Information Commissioner Richard Thomas, who backed publication on public interest grounds, said the exercise of a veto over standard FOI procedures must be “exceptional”.
“Anything other than exceptional use of the veto would threaten to undermine much of the progress made towards greater openness and transparency in government since the FOI Act came into force,” he said, adding that he would issue a report to Parliament about the case shortly.
Freedom of Information campaigners expressed concerns that the use of the veto in this case could set a precedent for less controversial material to be withheld in future.
Maurice Frankel, director of the Campaign for Freedom of Information, said ministers should have either accepted the Tribunal decision’s or challenged it in the High Court if they believed they had legal grounds to do so.
In its ruling in January supporting publication, the Tribunal said “the decision to commit the nation’s armed forces to the invasion of another country is momentous in its own right and … its seriousness is increased by the criticisms that have been made of the general decision-making processes in the cabinet at the time”.
The Tribunal concluded that the release of the minutes now would not set a precedent in future cases.
Cabinet minutes are not normally released until at least 30 years after the event.
This is beyond belief and again it calls into question why we were signed into this court and its rules that stamps into the ground time and again the laws of sovereign nations.
We have sufficient laws and rules to cover Human Rights issues.
I thing as is proven again that the Judiciary are a bunch of withered upper class do goody lefties without a clue to the real world.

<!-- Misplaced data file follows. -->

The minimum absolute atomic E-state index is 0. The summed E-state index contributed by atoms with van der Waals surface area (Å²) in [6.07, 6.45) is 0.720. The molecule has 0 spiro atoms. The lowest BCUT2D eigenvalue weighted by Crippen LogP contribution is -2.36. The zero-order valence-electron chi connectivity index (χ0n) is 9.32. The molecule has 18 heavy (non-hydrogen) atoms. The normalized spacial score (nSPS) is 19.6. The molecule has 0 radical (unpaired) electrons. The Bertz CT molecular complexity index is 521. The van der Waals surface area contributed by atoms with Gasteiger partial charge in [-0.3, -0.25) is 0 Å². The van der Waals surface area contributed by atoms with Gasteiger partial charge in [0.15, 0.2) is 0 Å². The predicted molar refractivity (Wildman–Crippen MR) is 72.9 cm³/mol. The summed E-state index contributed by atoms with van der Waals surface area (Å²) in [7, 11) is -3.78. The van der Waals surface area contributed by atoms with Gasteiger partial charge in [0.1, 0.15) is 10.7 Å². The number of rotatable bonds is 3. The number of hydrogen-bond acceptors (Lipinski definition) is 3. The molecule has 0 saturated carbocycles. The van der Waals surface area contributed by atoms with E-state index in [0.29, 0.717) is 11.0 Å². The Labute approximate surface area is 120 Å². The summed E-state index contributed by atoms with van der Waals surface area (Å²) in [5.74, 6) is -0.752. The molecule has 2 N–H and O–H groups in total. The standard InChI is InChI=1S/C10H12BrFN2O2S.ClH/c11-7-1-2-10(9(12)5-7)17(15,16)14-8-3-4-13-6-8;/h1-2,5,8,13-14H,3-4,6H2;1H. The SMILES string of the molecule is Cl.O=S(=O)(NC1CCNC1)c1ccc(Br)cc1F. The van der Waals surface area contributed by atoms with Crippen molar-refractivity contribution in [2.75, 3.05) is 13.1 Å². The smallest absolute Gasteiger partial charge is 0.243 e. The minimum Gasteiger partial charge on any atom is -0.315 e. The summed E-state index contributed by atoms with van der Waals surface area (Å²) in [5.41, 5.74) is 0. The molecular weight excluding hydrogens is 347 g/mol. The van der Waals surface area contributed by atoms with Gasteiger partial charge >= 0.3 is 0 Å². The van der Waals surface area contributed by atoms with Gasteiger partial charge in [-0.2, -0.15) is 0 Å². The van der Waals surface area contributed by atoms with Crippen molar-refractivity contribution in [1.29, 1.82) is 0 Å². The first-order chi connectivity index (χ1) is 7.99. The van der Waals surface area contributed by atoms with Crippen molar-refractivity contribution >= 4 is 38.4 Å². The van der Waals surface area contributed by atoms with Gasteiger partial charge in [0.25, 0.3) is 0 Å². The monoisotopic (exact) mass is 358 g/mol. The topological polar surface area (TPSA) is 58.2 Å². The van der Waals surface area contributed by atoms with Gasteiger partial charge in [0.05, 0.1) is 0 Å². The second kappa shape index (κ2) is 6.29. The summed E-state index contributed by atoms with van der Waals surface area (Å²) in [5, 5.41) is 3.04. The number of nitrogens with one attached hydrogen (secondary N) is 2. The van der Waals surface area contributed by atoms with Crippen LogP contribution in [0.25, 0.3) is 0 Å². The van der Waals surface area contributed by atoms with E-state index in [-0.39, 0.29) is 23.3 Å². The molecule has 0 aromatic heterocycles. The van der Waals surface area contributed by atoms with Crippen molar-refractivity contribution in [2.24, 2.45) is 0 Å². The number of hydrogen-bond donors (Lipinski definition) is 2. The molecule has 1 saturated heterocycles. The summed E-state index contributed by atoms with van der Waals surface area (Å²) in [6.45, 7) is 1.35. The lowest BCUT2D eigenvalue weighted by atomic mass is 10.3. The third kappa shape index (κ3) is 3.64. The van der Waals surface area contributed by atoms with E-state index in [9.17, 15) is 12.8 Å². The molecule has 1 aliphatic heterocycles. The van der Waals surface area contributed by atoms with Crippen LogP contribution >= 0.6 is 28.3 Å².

Radical preacher Abu Qatada has been awarded £2,500 in compensation by the European Court of Human Rights.
Judges ruled that his detention without trial in the UK under anti-terrorism powers breached his human rights.
Home Secretary Jacqui Smith said she was “very disappointed” with the award, but it was “not always possible” to bring terror suspects to trial.
On Wednesday, Law Lords ruled that Abu Qatada, 48, could be deported to Jordan despite fears he could face torture.
Abu Qatada has been held both in Belmarsh high security prison and under 22-hour home curfew. His lawyers have already submitted an application to the European Court appealing against his deportation.
Shadow security minister Crispin Blunt said the pay-out was “an appalling scandal”.
The European Court also awarded pay-outs of between £1,500 and £3,400 to 10 other people who were detained in Britain following 9/11 on suspicion of providing support for extremists linked to al-Qaeda.
They include Abu Rideh, a Palestinian refugee who was detained in December 2001, accused of having links to radical preacher Abu Hamza, and Djamal Ajouaou, a Moroccan national, accused of being connected to two other terror suspects.
Of the others, who cannot be named for legal reasons, six are Algerian, one Tunisian and one French.
They were held in prison without charge until 2005 and subsequently released under control orders. Several are understood to have since returned to their own countries.
Judges said the British government had breached three articles of the European Convention on Human Rights, including the right to liberty, the right for lawfulness of detention to be decided by a court and the right to compensation for unlawful detention.
But they rejected a fourth complaint, ruling that the detention of Abu Qatada did not amount to “torture and inhuman or degrading treatment”.
Their decision is final and the government has no right to appeal.
The judges said the compensation amounts were “substantially lower” than those granted in previous cases of “unlawful detention”.
They said this was “in view of the fact that the detention scheme (the Anti-Terrorism, Crime and Security Act 2001) was devised in the face of a public emergency”.
The Act was also designed “as an attempt to reconcile the need to protect the UK public against terrorism with the obligation not to send the applicants back to countries where they faced a real risk of ill-treatment,” they said.
Where a person is arrested on the basis of “an allegedly reasonable suspicion of unlawful behaviour”, they must have the opportunity to challenge those claims, they added.
The home secretary said the judgement was based on “historic legislation” that was repealed almost four years ago.
“Prosecution is always our preferred option, but is not always possible,” she said.